An author makes you notice, makes you pay attention, and this is a great gift. My gratitude for good writing is unbounded; I’m grateful for it the way I’m grateful for the ocean.
I recently finished a 4-week creative writing course called “A Story a Day”. Do you know how hard it is to write a story a day? Every day, for four weeks, the instructor emailed a prompt. On Wednesday evenings, we met and discussed the stories we’d written during the week, as well as a story by a published author that illustrated the theme of the week — plot, characterization, dialogue, etc.
Actually, I shouldn’t say I finished this course. I still have quite a few outstanding assignments. Some of the prompts left me absolutely bewildered. I especially had a hard time with the ones that required me to move outside my “comfort zone” and write speculative fiction. I learned that my comfort zone — would that be my imagination? — is very limited and that I am not interested in writing (or reading) speculative fiction.
What else did I learn? I learned that it is really, really difficult to write fiction. You know the little disclaimer in novels that says something to the effect of “Any resemblance to actual persons, living or dead, is coincidental”? My characters almost all have some resemblance to real people. I am amazed by writers who imagine and create unique, fully formed characters. As I’ve mentioned before, I don’t care if the characters are likable; I just want to believe in them. As Claire Messud said, “If you’re reading to find friends, you’re in deep trouble. We read to find life, in all its possibilities. The relevant question isn’t ‘Is this a friend for me?’ but ‘Is this character alive?'” (That being said, it is a wonderful reading experience when a character not only comes alive on the page but makes his or her way into your heart.)
This year, I read some spectacular novels. I want to thank 10 writers (some of whom are debut novelists) for creating memorable characters and stories.
Gabrielle Zevin, who created my favorite character this year, the cantankerous A.J. Fikry, in her love letter to the book business — and to reading — The Storied Life of A.J. Fikry.
Erin Lindsay McCabe, who brought both my husband and me to tears in her debut novel, I Shall Be Near to You, a tender love story about a headstrong young woman who disguises herself as a man and follows her husband into battle in the Civil War.
Matthew Thomas, whose first novel, We Are Not Ourselves, is a masterpiece. Like Anthony Doerr, it took him 10 years to write his book. Both an epic novel of the 20th century in America and an intimate story of a marriage and family, We Are Not Ourselves amazed me with its sympathy for its complex and flawed characters.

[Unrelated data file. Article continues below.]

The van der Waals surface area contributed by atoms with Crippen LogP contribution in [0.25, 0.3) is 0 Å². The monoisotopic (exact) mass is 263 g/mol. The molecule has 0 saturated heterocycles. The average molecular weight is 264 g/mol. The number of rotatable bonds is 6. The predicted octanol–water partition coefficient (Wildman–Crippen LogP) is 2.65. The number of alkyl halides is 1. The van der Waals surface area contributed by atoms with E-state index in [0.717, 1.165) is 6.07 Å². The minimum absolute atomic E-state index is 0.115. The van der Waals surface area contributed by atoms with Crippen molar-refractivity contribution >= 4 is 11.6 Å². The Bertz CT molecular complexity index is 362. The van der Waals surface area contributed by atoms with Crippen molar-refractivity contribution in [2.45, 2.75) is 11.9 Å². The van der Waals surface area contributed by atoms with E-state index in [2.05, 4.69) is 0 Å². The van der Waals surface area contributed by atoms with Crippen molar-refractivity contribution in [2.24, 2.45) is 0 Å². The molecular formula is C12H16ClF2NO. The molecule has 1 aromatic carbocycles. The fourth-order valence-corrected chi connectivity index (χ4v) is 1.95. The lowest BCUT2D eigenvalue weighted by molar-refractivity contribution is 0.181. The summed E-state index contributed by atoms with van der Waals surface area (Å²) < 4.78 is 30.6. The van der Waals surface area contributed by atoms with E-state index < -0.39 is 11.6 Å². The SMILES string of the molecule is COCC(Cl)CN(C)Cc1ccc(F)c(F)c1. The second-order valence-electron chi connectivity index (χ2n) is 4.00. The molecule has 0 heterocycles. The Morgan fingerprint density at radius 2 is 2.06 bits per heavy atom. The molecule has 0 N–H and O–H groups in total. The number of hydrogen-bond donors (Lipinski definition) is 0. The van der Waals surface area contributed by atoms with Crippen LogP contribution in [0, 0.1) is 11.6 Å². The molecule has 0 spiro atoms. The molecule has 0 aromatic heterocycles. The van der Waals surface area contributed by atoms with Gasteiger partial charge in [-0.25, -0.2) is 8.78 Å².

Laura McBride, whose debut novel, We Are Called to Rise, chronicles the lives of four very different Las Vegas residents (a young immigrant boy, a social worker, a war veteran turned police officer, and the officer’s mother) in a heartbreaking but ultimately hopeful story.
E. Lockhart, who made me a convert to well-written young adult literature with her poetic and tragic novel, We Were Liars. I knew from the first page I was reading something extraordinary, because the voice of Cadence, the teenage narrator, struck me as completely authentic.
Julia Glass, who brought some of my favorite characters from Three Junes back to the page in And the Dark Sacred Night. Glass’s characters are imperfect, sometimes likable, sometimes annoying, but always interesting and fully textured.
Rene Denfeld, who is such a skilled writer that she made me feel compassion for a prisoner on death row, who has committed a crime “too terrible to name” in her debut novel, The Enchanted.
Thrity Umrigar, who created two unforgettable characters (an uneducated Indian immigrant and her therapist) in The Story Hour. Umrigar was also kind enough to send me a long, thoughtful email answering some questions I raised in my review of her novel.
Sebastian Barry, who always awes me with his beautiful writing, and broke new ground in The Temporary Gentleman, the story of an Irishman who makes some wrong turns in life and ends up as an expatriate in Africa after World War II.
David Nicholls, who wrote Us, a delightful romantic comedy about a marriage that may or may not have run its course. In the words of my coworker, Max, it includes “just enough humor to counteract the bittersweet”. The characters, especially Albie, the sullen teenage son, drove me crazy — just like real people.
Which novelists are you most grateful for this year?
Have a wonderful Thanksgiving, and I hope you have some time to read over the long weekend!